14 There are significant limits to adaptation in the polar regions related to the rate of warming and cascading
15 changes that are occurring, which is equivalent to double and sometimes triple the global average depending
16 on the region (Bush and Lemmen, 2019; IPCC, 2021). The rapid pace of change, such as sea-ice loss, can
17 outpace ecological processes and induce substantial ecological shifts (CCP6.2)(medium confidence). The
18 speed of climate change in the Arctic limits options for adaptation in communities who rely on a narrow
19 resource base, when adaptation involves loss of culture and livelihoods, and when the costs of adaptation
20 makes it infeasible (medium confidence) (Ford et al., 2015), such as for reindeer herding (Table CCP6.6;
21 Figure CCP6.6; Figure CCP6.7) (Meredith et al., 2019). Adapting infrastructure in response to a rapidly
22 changing cryosphere will be limited by available technologies and the relatively higher costs associated with
23 updating infrastructure over vast polar regions (Schneider von Deimling et al., 2021).

27 Figure CCP6.7: Climate change impacts, risks, and potential for adaptation in Arctic (upper panel) and Antarctic
28 (lower panel) social ecological systems.

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5 FAQ CCP6.4: When will climate change impacts in polar regions surpass our ability to adapt?


7 When environmental variability is within the range of the current adaptive management approaches, the

8 social-ecological system can thrive. However, the rapidly changing polar systems are causing disruptions to

9 societies, economies and ecosystems. The current management systems are yet to develop procedures for

10 managing rapid change being experienced in warming waters, sea-ice declines, permafrost thaw and

11 erosion, and poleward shifts in species. These challenges are expected to become more pronounced within a

12 few decades rather than later this century.


14 Polar regions are naturally dynamic environments. Ecosystems in polar regions, and the people who rely on

15 them, have adapted to natural variability and dynamic nature of polar environments. Fish populations in

16 polar regions are known to exhibit cycles of productivity, and shift their distribution across hundreds of

17 kilometers in response to changes in winter sea-ice cover and concomitant summer ocean conditions.

18 Management of the productive fisheries in polar regions is also designed to allow for these changes, using

19 adaptive and ecosystem based approaches that buffer populations from overexploitation and also stabilize

20 fisheries, livelihoods, and food resources. Indigenous Peoples diversify their subsistence harvest across

21 species and resources, and therefore similarly stabilize food and nutritional security. When environmental

22 variability is within the range of these adaptive measures the social-ecological system can thrive. Thus, there

23 are fundamental components in place in polar regions already to help ecosystems and people adapt to some

24 degree of climate change. However, as climate change impacts like warming waters, sea-ice loss, permafrost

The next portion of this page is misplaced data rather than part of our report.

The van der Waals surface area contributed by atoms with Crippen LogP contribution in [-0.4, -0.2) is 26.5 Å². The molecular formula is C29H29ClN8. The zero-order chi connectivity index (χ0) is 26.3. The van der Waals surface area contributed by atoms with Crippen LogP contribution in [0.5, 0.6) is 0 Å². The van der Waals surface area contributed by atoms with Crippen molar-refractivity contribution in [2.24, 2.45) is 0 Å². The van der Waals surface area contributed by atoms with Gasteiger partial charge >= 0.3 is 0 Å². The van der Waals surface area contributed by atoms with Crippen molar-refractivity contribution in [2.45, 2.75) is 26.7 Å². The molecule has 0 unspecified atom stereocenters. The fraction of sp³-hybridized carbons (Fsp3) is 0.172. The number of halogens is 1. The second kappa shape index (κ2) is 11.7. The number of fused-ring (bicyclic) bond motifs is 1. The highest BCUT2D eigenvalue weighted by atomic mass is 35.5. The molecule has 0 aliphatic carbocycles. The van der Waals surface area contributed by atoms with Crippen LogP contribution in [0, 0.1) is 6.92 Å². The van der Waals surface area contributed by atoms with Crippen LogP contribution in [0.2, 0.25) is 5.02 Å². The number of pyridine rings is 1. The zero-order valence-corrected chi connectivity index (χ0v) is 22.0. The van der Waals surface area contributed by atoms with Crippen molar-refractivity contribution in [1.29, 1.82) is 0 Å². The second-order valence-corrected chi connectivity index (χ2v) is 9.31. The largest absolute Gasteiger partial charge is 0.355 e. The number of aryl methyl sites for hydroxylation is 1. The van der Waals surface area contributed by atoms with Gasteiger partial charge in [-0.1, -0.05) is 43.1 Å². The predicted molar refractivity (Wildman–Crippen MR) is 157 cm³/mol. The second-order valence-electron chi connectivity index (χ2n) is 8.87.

25 thaw and erosion, systematically alter components of the system, shift species increasingly poleward, and

26 disrupt linkages between species and people, the ability to adapt is reduced. There are critical tipping points

27 (e.g., sea ice melt, permafrost thaw) where changes may cascade, self-reinforce and accelerate, outpacing

28 adaptation actions and force natural and human systems irreversibly (on the scale of human existence) into

29 novel regimes. The risk of crossing tipping points is greater and the probability much increased after mid-

30 century under scenarios without global carbon mitigation (SSP5 8.5), where changes are largest and most

31 rapid.





36 CCP6.4        Climate Resilient Development Pathways


38 The polar regions are expected to experience many economic development opportunities as a result of

39 climate change, including increased accessibility for shipping and attractiveness for fisheries and tourism

40 (CCP6.2.3.1, CCP6.2.4). For polar regions, equitable climate resilient development requires diverse

41 perspectives in planning and implementation. In the Arctic, cultural, social and economic dimensions of

42 Indigenous Peoples and local communities are critical (Ritsema et al., 2015; Huntington et al., 2021). For

43 both poles, there are global cultural connections to polar systems (Roberts et al., 2021), along with important

44 global and local needs for sustained ecosystems and their services, in the face of diminishing polar zonal

45 conditions (Cavanagh et al., 2021; Murphy et al., 2021; Solomonsz et al., 2021).


47 Sustainable pathways integrating across sectors, and taking account of local and global connections, can be

48 readily achieved in polar regions to balance trade-offs between economic, ecological, and socio-cultural

49 imperatives, yet challenges remain (Murphy et al., 2021). Notably, terrestrial areas of greatest interest for

50 infrastructure development, agriculture, and visitation potential are often also the same areas that have been

51 identified as culturally and ecologically significant (PEW, 2016; Eliasson et al., 2017; Grant et al., 2021)

52 (high confidence). Development of low impact shipping corridors in Arctic Canada is an example of an